DELICIOUS PLATTER - If we want to continue to enjoy healthy ocean harvests, we must take a leaf from the oyster's book and filter the oceans of harmful marine plastic.
When waste plastics – like polystyrene – find their way into bodies of water, they degrade into microscopic particles known as microplastics. These tiny particles range from about 2-6 micrometers in width, which is up to about 0.0002 inch, or less than a fifth of the width of a human hair. Industrial processes, clothing and waste plastic, and cosmetics in sewer water all contribute to a massive influx of the plastic particles into lakes and oceans. A particular concern is whether filter feeding aquatic life – such as as clams, oysters, barnacles, corals, sea squirts, and sponges – will be harmed from ingesting these plastics. Few studies have shown a direct effects on marine animals, but now a new study, published in the Proceedings of the National Academy of Sciences, does find a negative impact from plastics on the reproductive health of oysters.
Rossana Sussarellu and colleagues from France and Belgium performed some simple yet effective experiments to the role of plastics on the eating and reproductive behavior of these filter feeders.
The experiments consisted of raising oysters in the lab with simulated ocean water, with and without microplastics.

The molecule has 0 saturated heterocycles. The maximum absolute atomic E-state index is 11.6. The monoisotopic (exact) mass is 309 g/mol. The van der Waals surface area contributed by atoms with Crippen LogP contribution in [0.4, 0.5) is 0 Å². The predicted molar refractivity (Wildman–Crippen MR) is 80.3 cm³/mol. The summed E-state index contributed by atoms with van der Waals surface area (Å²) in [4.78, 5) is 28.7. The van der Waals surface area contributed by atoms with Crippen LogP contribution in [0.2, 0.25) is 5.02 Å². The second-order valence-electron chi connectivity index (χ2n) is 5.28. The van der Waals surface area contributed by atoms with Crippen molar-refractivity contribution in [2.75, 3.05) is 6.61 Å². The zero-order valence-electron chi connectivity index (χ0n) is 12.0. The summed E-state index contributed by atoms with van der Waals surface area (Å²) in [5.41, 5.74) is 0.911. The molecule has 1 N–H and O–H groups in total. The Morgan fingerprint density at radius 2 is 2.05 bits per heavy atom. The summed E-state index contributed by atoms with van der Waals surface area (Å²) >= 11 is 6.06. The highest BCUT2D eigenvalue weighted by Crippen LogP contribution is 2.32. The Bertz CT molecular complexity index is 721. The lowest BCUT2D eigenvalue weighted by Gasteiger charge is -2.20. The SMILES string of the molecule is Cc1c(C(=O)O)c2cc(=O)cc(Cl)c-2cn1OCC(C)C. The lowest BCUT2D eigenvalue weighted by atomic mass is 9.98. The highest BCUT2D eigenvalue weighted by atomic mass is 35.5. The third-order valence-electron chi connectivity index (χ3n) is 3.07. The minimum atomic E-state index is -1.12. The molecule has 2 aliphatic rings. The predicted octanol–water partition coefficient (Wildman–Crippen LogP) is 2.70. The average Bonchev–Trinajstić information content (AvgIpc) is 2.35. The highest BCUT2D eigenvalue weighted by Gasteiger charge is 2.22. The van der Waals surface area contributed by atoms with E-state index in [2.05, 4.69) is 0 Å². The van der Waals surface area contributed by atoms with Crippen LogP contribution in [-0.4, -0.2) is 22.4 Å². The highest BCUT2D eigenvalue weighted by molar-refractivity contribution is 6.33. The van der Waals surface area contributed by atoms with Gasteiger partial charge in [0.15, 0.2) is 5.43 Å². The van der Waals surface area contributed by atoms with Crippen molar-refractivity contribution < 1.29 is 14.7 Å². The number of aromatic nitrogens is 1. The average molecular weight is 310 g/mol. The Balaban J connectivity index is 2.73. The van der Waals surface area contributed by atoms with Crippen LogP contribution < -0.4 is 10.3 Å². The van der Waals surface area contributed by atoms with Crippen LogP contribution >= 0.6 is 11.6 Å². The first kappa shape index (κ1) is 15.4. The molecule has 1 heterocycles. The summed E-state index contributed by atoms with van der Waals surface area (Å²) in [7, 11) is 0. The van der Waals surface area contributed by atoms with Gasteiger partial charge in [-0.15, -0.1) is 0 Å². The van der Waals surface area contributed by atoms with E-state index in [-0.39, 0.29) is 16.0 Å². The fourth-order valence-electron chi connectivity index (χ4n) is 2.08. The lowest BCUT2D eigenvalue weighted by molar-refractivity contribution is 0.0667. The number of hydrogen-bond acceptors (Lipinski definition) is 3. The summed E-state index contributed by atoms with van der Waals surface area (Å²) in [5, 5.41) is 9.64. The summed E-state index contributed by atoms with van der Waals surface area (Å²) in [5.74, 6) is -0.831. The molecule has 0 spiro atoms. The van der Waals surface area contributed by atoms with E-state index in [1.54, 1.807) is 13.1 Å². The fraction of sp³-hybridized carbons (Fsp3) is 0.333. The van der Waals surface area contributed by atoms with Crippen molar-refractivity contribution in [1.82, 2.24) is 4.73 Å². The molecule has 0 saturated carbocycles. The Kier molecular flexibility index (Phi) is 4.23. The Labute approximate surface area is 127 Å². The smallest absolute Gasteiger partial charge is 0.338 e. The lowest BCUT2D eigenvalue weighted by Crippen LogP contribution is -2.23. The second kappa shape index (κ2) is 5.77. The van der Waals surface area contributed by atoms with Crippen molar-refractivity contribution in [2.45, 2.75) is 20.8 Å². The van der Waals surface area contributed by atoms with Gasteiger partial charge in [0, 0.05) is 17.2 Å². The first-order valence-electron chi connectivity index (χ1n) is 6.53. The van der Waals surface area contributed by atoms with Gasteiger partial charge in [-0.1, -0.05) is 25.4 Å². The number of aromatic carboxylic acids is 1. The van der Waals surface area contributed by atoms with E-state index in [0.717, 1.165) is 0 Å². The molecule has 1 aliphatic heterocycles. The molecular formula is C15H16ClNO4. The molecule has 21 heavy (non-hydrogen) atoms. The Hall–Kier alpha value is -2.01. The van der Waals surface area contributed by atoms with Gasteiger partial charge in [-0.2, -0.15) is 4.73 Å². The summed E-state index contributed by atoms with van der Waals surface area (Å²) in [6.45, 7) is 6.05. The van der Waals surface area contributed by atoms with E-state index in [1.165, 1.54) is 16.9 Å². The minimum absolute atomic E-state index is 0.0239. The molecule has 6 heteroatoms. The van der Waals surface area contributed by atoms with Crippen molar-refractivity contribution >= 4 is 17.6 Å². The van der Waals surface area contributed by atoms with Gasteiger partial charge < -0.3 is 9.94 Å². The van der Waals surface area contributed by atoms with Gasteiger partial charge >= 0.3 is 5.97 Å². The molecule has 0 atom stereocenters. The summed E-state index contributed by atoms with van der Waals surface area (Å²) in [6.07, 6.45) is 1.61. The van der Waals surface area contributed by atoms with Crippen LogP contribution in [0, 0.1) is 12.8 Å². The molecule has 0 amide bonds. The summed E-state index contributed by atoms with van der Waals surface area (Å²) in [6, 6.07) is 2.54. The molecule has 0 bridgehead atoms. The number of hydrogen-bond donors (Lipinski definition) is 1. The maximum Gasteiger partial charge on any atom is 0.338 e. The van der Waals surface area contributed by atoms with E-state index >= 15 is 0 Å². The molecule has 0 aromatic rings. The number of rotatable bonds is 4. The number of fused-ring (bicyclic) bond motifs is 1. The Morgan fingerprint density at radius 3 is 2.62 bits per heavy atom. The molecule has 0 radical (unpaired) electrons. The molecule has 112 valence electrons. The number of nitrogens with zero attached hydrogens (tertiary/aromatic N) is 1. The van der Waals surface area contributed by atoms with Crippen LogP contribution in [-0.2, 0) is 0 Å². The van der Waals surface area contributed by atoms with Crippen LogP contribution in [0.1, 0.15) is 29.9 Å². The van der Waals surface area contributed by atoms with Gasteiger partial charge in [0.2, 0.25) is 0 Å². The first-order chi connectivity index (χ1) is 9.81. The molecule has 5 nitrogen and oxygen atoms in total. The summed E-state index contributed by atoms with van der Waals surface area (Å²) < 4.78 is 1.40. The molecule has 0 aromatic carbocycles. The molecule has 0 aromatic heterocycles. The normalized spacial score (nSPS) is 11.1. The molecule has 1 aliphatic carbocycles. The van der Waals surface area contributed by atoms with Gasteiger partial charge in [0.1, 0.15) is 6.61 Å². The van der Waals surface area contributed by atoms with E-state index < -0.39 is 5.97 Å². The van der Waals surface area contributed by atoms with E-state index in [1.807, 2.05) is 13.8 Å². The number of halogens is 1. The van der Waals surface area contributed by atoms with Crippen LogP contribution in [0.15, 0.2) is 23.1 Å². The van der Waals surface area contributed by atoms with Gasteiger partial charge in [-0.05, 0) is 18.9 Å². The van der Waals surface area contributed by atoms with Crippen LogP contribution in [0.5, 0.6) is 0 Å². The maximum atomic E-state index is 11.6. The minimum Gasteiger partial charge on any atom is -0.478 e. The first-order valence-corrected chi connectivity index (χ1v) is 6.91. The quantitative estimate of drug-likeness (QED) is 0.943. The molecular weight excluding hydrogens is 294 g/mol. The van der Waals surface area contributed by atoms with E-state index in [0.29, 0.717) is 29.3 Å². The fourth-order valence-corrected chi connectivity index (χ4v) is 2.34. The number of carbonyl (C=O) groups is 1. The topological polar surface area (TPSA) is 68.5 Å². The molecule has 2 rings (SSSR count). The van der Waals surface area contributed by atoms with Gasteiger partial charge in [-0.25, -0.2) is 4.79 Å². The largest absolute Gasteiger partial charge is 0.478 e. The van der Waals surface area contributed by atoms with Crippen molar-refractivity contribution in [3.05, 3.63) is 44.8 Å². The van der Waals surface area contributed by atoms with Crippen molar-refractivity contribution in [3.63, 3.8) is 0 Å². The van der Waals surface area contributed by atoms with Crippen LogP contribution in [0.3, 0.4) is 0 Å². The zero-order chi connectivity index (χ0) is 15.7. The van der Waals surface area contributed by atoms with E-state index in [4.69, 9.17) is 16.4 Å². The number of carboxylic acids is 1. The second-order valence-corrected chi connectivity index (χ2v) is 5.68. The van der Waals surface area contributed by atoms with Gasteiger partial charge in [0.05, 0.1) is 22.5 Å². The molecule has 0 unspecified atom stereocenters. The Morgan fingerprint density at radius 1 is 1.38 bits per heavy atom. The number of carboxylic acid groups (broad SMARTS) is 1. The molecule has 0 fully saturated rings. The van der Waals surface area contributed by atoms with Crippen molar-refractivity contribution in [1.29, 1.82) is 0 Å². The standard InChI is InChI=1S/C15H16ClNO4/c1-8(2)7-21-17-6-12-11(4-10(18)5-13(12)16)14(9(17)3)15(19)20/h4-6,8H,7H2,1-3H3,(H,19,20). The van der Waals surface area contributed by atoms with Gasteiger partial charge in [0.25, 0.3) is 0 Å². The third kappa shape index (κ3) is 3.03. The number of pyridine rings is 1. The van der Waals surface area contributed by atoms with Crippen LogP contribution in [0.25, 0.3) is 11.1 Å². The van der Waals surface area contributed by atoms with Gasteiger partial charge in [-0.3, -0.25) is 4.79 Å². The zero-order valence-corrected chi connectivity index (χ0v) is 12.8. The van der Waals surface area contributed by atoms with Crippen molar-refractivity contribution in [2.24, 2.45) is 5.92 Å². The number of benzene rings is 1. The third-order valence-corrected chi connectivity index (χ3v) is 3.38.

One finding was that the oysters exposed to the plastics ate more microalgae than the control group. The authors speculate that this was to compensate for the negative impact plastics had on energy uptake by the oysters. Essentially, they had to eat more to get the same amount of energy.
There was also a shift in how oysters spent their energy uptake, shifting it away from reproductive development to structural growth. This was manifest in female oysters producing 38% fewer oocytes (eggs) and male oyster sperm velocity declining 23%. Overall, the production of larvae in oysters exposed to these plastics was 41% lower than the control animals.
Perhaps most troubling about these results is that the lab-grown oysters were only exposed to plastic concentrations of 0.01 milligrams of microplastics per liter of water, which is far lower than the 0.8 to 2,500 milligrams plastic per liter exposure reported in the wild for other marine invertebrates in contaminated waters.
If small amounts of microplastics can have such drastic effects on oyster feeding and reproduction, higher amounts of exposure may seriously harm wild oyster populations. By Benjamin D. Duval
Oyster is the common name for a number of different families of salt-water bivalve molluscs that live in marine or brackish habitats. In some species the valves are highly calcified, and many are somewhat irregular in shape. Many, but not all, oysters are in the superfamily Ostreoidea.
AQUACULTURE - Farming oysters will not change the fact that plastic in the ocean will still be ingested by these and other filter feeders.
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MARINE LIFE - Humans are for the most part unaware of the harm their fast-lane lifestyles are causing. We aim to change that by doing all we can to promote ocean literacy. This includes spreading the news about foods that are good for us and good for the ocean economy.